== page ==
The Athletic’s Richard Deitsch on “The Year’s Best Sports Writing”

From a story on The Poynter Report with Tom Jones headlined “The Athletic’s Richard Deitsch on ‘The Year’s Best Sports Writing 2023′”:

Starting in 1991, a staple in the home libraries of sports journalists and sports fans has been “The Best American Sports Writing.” The book series is a collection of the couple of dozen or so best sports stories of the year.

It was edited for two decades by series founder Glenn Stout along with a new guest editor each year. The guest editors included legends in sports journalism, such as David Halberstam, Frank Deford, Dan Jenkins, George Plimpton, Dick Schaap and Sally Jenkins.

But, in 2020, the series morphed into “The Year’s Best Sports Writing.”

Now Triumph Books is out this week with the “The Year’s Best Sports Writing 2023.” It was edited by Richard Deitsch, the well-respected media writer for The Athletic and former staffer at Sports Illustrated. This year’s collection includes work from The New Yorker’s David Remnick, The Washington Post’s Jerry Brewer and the late Grant Wahl.

It also includes work not only from traditional sports outlets such as ESPN and The Athletic, but also from places such as The Atavist and Texas Monthly.

I exchanged emails with Deitsch this week about his work on this year’s best sports writing book.

Tom Jones: Coming up with the best stories of the year for any topic just seems overwhelming. Can you take us a little behind the process of how you were able to put this collection together?

Richard Deitsch: It is overwhelming. But let’s also be realistic: I was being paid to read great writing and reporting. That’s a pretty sweet gig.

The most important thing that I did was to panel an advisory board that could protect me from any reading blind spots. I wanted a group of contributors who looked different from me, thought differently than I did. Each of their lists of story picks was distinctive, which was immensely helpful. I asked them to send me the 25-30 most impactful sports journalism pieces they read that year.

The group, with more than a century of sports journalism experience among them, consisted of J.A. Adande, Paola Boivin, Gregory Lee Jr., Jane McManus, Iliana Limón Romero and Shalise Manza Young. Glenn Stout, the longtime steward of this project, was an invaluable resource in answering the many questions I had.

The process is as you might expect. You read everything you possibly can including author submissions. You stay current on people who are consistently doing great work. And you pray you did not miss something. It’s months of reading and making lists.

Jones: There is so much incredible work out there. What were you looking for? What separated these stories from the rest? What makes these the best of the best?

Deitsch: The nightmare is the actual selection process. There was extraordinary work done in 2022, and culling it into a final group proved excruciating. The entries in the Honorable Mention section could easily form multiple main collections.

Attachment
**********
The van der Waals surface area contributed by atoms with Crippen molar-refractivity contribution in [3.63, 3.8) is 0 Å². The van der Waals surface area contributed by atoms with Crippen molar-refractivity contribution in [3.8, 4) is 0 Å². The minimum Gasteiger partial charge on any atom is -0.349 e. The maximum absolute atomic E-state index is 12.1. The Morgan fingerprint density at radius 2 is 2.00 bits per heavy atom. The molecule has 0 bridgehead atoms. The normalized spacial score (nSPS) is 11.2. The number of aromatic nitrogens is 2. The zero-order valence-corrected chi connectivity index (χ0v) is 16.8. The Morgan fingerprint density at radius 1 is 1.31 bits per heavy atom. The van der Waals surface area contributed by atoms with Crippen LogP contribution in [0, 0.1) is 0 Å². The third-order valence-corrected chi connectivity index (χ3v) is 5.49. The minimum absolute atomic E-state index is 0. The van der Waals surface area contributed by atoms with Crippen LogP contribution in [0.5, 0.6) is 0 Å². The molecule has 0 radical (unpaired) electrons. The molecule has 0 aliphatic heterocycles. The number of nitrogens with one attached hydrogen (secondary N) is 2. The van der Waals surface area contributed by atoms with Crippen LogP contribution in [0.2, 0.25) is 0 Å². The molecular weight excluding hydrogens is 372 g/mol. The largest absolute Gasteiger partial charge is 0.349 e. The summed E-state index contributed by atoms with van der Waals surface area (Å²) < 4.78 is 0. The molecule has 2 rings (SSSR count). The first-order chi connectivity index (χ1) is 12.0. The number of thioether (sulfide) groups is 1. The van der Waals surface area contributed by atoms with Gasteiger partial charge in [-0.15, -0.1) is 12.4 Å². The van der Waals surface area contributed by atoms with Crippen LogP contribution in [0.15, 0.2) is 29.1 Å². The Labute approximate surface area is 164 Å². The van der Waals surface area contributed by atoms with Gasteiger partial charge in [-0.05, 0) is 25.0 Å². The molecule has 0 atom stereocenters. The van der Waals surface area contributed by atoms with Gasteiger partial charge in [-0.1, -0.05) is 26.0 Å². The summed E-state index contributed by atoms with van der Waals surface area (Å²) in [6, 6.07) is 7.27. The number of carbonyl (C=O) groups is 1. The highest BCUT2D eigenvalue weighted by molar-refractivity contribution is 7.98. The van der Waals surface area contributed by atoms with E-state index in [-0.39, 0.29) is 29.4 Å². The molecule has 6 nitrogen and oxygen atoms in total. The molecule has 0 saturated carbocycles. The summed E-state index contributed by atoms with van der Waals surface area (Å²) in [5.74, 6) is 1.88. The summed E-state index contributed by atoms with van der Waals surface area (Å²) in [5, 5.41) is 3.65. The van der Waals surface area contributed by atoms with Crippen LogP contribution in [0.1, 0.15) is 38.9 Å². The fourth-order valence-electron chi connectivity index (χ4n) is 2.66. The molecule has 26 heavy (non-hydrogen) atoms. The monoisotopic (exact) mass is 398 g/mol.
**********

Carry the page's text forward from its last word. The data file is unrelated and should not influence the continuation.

I read the essays of previous guest editors and found their rationales for selecting entries to be remarkable and thorough. Mine was more elementary: Which pieces stayed with me days after I let them go? Which pieces reflected who we were in sports in 2022? Which pieces demanded I read them again and again? I don’t look at any pieces as best. It’s all subjective.

Jones: Past “Best Sports Writing” books often were filled with flowery, long-form features from the usual long-form outlets, especially magazines. As a former sports writer myself, I respected those stories, but I also look for the backbone of sports writing — deadline or quick turnaround newspaper stories or deep investigative pieces. This book includes such stories. How important was it for you to include some of those kinds of stories in this collection?

Deitsch: It was important to me to get a mix of stories and particularly some pieces that were written on a quick turnaround deadline. I think the book can naturally favor long-form so I wanted some investigative journalism as well as some pieces we might think of as a game story.

Jones: Is there one story that is a personal favorite of yours?

Deitsch: I don’t have a favorite but something that was very important to me was to honor the work of the late Grant Wahl and another gifted writer who was cruelly taken away from us in 2022, Jonathan Tjarks of The Ringer.

Jones: Finally, what was this project like for you personally — what did you learn? Were you surprised by anything?

Deitsch: I had self-doubt accepting the assignment because previous iterations of this collection have featured writers of thunderous prose and relentless reporting drive. I am glad I overcame that.

The project confirmed what I already knew — there is so much brilliant writing and reporting in the space. What I fear, as I know you write about often, is that such talented people will move to other professions because the media ecosystem will not provide them with the income they need to do this work. But we’ve never lived in an age with more great sports writing talent.

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